The International Institute for Children’s Literature in Osaka (IICLO) is pleased to announce Perry Nodelman as the fifteenth recipient of the International Brothers Grimm Award.

In September 2014, IICLO sent questionnaires to 400 scholars in which they requested recommendations for candidates, and by the end of November 2014, the IICLO had selected 12 nominees. In December 2014, after researching these nominees and their achievements, the Japanese committee members narrowed the list of candidates down to the following four:

Clare Bradford (Australia)
Hans-Heino Ewers (Germany)
Perry Nodelman (Canada)
Roberta Seelinger Trites (U.S.A.)

In March 2015, a final meeting of the Japanese committee was held, and they decided that the winner was Professor Perry Nodelman in Canada. The award presentation ceremony and Professor Perry Nodelman’s commemorative lecture will be held on 21 November 2015. At the ceremony, a trophy and a prize of one million yen will be given by the Kinrankai Foundation, a supporter of the award.

To find out more, please click here.

Jeunesse Articles Receive ChLA Awards

June 26, 2015

Jeunesse: Young People, Texts, Cultures is pleased to announce that two articles published in the journal were honoured at the 2015 Children’s Literature Association conference that took place in June in Richmond, Virginia.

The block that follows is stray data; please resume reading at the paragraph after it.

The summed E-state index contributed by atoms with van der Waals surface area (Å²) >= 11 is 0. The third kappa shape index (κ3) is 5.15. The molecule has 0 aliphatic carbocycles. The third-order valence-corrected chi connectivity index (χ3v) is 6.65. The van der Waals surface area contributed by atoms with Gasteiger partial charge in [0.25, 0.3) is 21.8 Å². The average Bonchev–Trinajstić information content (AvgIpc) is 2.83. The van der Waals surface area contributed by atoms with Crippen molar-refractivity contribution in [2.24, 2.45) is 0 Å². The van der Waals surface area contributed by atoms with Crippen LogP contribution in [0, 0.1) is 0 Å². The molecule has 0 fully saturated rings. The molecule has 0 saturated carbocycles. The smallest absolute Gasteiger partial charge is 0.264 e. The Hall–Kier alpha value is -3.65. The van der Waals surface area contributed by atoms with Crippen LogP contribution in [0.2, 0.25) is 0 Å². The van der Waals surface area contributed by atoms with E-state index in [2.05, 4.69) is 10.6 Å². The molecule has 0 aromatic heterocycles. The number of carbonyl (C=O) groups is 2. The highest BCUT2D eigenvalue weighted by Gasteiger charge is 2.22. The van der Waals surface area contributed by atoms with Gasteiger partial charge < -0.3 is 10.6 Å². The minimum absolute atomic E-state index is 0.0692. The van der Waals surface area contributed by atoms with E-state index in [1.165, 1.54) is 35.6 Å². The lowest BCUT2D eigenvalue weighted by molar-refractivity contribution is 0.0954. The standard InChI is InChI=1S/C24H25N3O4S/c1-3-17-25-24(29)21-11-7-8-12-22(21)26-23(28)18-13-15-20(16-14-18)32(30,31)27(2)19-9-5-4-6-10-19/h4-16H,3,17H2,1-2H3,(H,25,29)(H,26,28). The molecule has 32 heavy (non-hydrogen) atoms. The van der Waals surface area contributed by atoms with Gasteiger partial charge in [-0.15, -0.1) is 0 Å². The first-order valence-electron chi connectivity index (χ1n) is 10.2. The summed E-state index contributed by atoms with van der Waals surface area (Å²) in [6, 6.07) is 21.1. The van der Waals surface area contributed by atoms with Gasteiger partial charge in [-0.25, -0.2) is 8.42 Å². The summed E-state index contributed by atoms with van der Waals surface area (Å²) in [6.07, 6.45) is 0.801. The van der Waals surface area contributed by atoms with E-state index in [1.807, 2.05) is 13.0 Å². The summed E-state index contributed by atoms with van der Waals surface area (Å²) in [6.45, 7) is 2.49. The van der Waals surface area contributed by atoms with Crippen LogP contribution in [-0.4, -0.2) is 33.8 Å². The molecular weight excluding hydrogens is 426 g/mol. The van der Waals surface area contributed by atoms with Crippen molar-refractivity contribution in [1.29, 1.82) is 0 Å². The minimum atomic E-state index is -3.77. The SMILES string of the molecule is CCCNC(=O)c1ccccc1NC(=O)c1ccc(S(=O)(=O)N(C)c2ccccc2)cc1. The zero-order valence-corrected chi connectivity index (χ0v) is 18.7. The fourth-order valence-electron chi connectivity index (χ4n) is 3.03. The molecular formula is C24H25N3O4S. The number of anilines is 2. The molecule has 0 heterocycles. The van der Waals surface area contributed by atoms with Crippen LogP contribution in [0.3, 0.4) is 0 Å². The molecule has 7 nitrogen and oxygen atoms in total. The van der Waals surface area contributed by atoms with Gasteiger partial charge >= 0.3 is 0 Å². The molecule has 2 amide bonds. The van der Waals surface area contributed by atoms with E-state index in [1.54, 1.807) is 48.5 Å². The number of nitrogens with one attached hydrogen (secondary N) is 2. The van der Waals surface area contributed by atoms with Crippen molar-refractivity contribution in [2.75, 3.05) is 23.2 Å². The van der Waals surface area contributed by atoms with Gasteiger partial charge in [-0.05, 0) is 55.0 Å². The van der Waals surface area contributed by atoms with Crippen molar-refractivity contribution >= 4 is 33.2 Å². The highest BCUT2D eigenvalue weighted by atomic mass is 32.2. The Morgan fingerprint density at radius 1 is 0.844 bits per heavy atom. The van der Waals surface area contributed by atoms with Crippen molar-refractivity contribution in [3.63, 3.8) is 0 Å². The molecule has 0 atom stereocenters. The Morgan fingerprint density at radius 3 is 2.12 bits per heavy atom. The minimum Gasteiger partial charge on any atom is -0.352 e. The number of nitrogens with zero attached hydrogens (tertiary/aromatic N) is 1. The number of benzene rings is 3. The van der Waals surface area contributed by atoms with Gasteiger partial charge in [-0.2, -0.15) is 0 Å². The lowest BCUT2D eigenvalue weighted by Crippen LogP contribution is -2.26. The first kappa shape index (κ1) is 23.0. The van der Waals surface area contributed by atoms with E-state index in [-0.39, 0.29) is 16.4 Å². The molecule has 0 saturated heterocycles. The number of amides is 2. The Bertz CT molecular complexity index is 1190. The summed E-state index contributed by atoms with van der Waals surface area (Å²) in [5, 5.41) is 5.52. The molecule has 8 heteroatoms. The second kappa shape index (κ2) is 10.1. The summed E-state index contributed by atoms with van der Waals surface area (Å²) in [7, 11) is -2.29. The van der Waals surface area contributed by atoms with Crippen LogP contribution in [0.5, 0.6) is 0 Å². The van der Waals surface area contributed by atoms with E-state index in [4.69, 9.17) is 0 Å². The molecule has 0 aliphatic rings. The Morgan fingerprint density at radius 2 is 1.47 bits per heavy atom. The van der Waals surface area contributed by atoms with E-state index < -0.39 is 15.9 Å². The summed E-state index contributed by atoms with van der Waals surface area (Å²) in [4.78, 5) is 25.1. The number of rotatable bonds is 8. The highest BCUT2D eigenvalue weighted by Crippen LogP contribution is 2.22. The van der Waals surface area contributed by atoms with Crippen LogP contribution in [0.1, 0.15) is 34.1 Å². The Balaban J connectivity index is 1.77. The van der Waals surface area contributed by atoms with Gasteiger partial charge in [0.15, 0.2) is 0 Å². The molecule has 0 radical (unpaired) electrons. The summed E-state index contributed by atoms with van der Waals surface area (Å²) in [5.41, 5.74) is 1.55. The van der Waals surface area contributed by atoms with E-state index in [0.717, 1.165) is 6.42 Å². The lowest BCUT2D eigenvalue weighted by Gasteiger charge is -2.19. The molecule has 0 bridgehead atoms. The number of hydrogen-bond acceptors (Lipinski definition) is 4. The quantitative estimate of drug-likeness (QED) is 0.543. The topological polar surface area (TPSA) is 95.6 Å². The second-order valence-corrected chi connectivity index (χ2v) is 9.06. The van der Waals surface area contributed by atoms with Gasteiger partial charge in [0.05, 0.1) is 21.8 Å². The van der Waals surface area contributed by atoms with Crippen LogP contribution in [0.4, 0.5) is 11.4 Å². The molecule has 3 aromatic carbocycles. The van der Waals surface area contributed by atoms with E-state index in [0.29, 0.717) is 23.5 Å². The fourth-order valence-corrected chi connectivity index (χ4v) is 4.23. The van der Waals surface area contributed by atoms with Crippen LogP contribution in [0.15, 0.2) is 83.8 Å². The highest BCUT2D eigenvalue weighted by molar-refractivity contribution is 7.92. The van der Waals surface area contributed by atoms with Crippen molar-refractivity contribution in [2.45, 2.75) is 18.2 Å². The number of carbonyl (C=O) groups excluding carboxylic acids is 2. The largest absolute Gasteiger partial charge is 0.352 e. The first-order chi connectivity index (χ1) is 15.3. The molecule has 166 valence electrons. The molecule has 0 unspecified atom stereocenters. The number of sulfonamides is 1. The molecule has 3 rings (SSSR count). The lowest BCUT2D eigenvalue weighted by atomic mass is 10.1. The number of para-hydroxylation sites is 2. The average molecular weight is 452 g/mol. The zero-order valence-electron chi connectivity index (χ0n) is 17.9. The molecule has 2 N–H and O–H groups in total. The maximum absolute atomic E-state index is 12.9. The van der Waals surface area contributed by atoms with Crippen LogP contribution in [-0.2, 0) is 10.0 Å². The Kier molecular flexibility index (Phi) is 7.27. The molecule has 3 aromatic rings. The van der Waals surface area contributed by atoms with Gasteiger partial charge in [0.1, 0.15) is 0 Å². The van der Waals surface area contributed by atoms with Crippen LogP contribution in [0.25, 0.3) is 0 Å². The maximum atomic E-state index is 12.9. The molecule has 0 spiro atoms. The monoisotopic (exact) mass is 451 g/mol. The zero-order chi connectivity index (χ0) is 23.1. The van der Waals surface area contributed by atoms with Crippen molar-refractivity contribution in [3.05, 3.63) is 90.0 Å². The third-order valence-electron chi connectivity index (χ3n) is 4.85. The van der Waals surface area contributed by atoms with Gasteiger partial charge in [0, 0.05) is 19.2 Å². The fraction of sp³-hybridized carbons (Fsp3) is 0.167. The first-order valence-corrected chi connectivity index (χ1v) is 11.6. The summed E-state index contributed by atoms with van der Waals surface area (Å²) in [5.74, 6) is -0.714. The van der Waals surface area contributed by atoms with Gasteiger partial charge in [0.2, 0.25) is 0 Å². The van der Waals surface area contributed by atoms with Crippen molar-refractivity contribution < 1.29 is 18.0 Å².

The ChLA Article Award for outstanding article was awarded to Zetta Elliott for "The Trouble with Magic: Conjuring the Past in New York City Parks," published in Issue 5.2 (2013), and Rachel Conrad received the Honor Award for her article, "’We Are Masters at Childhood’: Time and Agency in Poetry by, for, and about Children," also published in Issue 5.2 (2013).

ChLA Article Awards are awarded annually by the Children’s Literature Association to recognize outstanding articles focusing on a literary, historical, theoretical, or cultural examination of children’s texts and/or children’s culture. Winning articles have been judged to provide new insights into the field, making a distinct or significant scholarly contribution to the understanding of children’s literature. The Children’s Literature Association is a non-profit association of scholars, critics, professors, students, librarians, teachers and institutions dedicated to the academic study of literature for children. ChLA recognizes exceptional scholarship in and service to the field of children’s literature by annually selecting recipients for awards promoting international scholarship; honoring undergraduate, graduate, and faculty scholarship; honoring lifetime service to the field; and celebrating works of literature for children of high literary merit.

Housed at the Centre for Research in Young People’s Texts and Cultures at the University of Winnipeg, Jeunesse is an interdisciplinary, refereed academic journal whose mandate is to publish research on and to provide a forum for discussion about cultural productions for, by, and about young people.